(a) that the amount or value of the subject-matter of the dispute in the court of first instance and still in dispute on appeal was and is not less than twenty thousand rupees or such other sum as may be specified in that behalf by Parliament by law;.
and where the judgment, decree or final order appealed from affirms the decisions of the court immediately below...if the High Court further certifies that the appeal involves some substantial question of law.
7. While the learned Additional Advocate General submits that the judgment of this Court dated the 8th of February, 1971 does not affirm on merits the decision of the court immediately below Mr. S. M Mehta, learned Counsel for the non-petitioner urges that it is a judgment of affirmance. A number of authorities have been cited which we shall presently examine.
8. Article 133 of the Constitution of India and Sections 109 and 110 of the Code of Civil Procedure have some difference but in our opinion the expression 'affirms' employed in Article 133 of the Constitution and in Section 110 C.P.C. connotes the same meaning and, therefore it will be relevant to examine cases touching its interpretation under Section 110 C.P.C. as well. In its plain grammatical meaning the word 'affirmation' means in the realm of law to confirm or maintain (see Shorter Oxford English Dictionary).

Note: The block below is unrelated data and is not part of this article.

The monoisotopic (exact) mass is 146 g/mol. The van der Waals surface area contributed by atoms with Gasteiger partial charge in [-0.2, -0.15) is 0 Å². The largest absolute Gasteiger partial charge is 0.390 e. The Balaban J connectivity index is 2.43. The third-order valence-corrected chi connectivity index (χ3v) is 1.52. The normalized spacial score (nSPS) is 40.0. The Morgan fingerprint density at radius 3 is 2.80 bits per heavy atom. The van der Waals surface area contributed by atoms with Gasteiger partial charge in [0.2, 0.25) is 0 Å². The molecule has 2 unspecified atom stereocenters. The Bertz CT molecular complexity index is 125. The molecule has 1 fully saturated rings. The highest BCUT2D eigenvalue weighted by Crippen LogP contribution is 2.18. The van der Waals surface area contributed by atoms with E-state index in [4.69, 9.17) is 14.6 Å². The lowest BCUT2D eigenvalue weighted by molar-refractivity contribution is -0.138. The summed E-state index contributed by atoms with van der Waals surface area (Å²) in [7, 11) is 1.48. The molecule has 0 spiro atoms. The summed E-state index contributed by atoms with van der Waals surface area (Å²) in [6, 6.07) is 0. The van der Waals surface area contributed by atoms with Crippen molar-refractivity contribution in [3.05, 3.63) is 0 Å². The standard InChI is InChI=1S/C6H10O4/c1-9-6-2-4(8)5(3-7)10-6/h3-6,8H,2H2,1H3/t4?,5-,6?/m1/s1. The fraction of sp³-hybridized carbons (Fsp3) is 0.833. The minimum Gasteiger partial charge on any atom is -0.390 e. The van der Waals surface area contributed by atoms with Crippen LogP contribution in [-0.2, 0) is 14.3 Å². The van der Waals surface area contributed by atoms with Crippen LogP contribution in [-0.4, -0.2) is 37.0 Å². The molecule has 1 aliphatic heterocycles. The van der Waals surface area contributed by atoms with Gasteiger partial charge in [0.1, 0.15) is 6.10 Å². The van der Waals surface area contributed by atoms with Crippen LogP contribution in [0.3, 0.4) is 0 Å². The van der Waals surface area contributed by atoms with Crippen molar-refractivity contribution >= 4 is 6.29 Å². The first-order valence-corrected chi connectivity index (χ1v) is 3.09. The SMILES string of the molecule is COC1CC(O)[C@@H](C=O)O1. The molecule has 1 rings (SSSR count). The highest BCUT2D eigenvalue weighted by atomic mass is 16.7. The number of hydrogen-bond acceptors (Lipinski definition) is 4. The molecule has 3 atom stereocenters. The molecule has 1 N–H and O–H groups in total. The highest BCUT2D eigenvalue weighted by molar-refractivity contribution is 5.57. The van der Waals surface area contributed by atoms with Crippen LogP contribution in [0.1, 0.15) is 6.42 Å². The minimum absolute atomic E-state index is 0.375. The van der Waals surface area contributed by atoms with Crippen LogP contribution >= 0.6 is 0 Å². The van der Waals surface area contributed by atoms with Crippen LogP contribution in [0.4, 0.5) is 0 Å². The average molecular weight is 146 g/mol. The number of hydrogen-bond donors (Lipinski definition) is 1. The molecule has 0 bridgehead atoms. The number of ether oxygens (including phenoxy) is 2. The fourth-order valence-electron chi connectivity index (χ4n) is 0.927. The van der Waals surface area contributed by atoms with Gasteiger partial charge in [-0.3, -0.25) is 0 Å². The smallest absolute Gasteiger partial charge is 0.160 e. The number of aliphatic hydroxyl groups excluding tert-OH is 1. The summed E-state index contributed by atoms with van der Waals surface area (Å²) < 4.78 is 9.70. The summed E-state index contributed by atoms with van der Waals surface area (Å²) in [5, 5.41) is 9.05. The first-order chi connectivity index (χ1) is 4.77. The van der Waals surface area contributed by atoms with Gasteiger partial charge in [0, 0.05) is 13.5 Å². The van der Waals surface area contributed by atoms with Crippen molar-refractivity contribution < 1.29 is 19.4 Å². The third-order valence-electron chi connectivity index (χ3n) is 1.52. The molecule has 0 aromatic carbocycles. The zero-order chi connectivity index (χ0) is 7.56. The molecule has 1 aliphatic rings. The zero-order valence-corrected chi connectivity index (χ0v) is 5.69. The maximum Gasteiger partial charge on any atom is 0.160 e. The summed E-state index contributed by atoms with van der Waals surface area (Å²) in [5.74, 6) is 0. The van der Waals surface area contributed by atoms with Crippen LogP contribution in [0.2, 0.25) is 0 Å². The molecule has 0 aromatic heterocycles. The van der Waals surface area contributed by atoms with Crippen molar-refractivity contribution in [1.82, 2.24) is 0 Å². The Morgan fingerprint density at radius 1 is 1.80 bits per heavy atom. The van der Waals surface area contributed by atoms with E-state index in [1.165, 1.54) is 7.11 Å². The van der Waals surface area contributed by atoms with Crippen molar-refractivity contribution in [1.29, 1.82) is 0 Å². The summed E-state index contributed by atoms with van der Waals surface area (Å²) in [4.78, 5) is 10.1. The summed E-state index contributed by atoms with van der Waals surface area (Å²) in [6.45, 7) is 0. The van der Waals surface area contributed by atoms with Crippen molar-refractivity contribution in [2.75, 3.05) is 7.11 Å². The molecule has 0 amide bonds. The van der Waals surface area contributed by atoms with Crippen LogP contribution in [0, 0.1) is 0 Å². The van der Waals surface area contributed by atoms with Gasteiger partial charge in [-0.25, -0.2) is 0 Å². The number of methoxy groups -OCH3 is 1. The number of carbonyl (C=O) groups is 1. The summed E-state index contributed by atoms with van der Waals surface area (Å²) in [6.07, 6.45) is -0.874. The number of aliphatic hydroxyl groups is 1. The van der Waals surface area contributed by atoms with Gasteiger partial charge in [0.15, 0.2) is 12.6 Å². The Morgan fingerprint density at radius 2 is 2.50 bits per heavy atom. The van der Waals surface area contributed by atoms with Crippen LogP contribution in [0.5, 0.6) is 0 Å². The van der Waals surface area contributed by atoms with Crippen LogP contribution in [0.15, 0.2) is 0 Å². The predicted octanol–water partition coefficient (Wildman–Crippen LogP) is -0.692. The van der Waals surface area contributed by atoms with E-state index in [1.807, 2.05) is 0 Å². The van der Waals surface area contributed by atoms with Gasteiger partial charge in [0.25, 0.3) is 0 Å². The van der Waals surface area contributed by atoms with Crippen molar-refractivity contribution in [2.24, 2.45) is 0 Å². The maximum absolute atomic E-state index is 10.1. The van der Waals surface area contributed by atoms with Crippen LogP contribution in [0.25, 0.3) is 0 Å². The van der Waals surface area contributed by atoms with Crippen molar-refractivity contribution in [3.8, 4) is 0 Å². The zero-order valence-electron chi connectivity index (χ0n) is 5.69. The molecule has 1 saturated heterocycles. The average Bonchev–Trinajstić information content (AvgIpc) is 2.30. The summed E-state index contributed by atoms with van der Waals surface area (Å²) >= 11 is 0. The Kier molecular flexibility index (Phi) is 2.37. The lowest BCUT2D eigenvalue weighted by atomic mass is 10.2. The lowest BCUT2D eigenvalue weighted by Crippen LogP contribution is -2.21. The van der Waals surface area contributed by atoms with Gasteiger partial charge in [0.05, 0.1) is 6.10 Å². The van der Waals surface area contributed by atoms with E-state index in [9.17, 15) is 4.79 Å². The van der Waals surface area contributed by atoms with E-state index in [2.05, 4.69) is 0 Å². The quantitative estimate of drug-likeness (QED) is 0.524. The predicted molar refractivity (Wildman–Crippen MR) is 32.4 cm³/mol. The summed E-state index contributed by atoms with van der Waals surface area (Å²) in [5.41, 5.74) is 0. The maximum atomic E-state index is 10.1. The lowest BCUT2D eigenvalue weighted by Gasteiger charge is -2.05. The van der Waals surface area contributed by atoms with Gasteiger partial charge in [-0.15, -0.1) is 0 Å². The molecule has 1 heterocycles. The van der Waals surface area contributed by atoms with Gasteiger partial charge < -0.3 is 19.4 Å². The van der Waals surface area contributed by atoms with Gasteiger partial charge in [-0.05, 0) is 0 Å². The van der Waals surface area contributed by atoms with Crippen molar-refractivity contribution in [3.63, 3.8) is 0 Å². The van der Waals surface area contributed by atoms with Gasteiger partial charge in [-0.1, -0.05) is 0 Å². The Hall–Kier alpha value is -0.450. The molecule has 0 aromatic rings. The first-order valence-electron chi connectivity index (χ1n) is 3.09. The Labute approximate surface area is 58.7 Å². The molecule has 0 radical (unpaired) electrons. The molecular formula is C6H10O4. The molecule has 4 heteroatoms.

9. The crucial question is when an appeal is dismissed by an appellate court as barred by time whether the judgment pronounced by the appellate court is a judgment which affirms the decision of the court immediately below within the language of Article 133(1) of the Constitution. Under Order 41 Rule 32 C.P.C. the judgment in a case like the one we have in hand of the appellate court could be one of confirming, varying or reversing the decree from which the appeal was preferred There is no doubt that the judgment of the learned Additional District Judge, Dholpur was neither varied nor reversed by this Court. In essence it was not interfered with Therefore shall we be right in saying that it is a judgment of affirmance?. There is no Supreme Court authority deciding the question which has been brought to our notice. There is one case of the Rajasthan High Court, which we shall like to examine first, namely, Smt. Nathi Bai v. Suraj Narain and Ors. AIR 1966 Raj. 159. In this case an appeal to the High Court was dismissed on the ground of abatement and the learned Judges found that it was a judgment of affirmance. In substance an appeal abates when within the stipulated time the legal representatives of a deceased party are not brought on record Thus it was on account of lack of action within time that the appeal abated and failed and not on merits and yet this Court held that it was a judgment of affirmance within the meaning of the term in Article 133(1)(a) of the Constitution. This case followed Mahadeo Sahai v. Secy. of State AIR 1932 All 312; Ganesh Prasad v. Mt. Makhna : AIR1948All375 ; Mt. Satto v. Amar Singh AIR 1919 Lah 65 and distinguished the Privy Council case in Chandri Abdul Majid v. Jawahir Lal AIR 1914 PC 66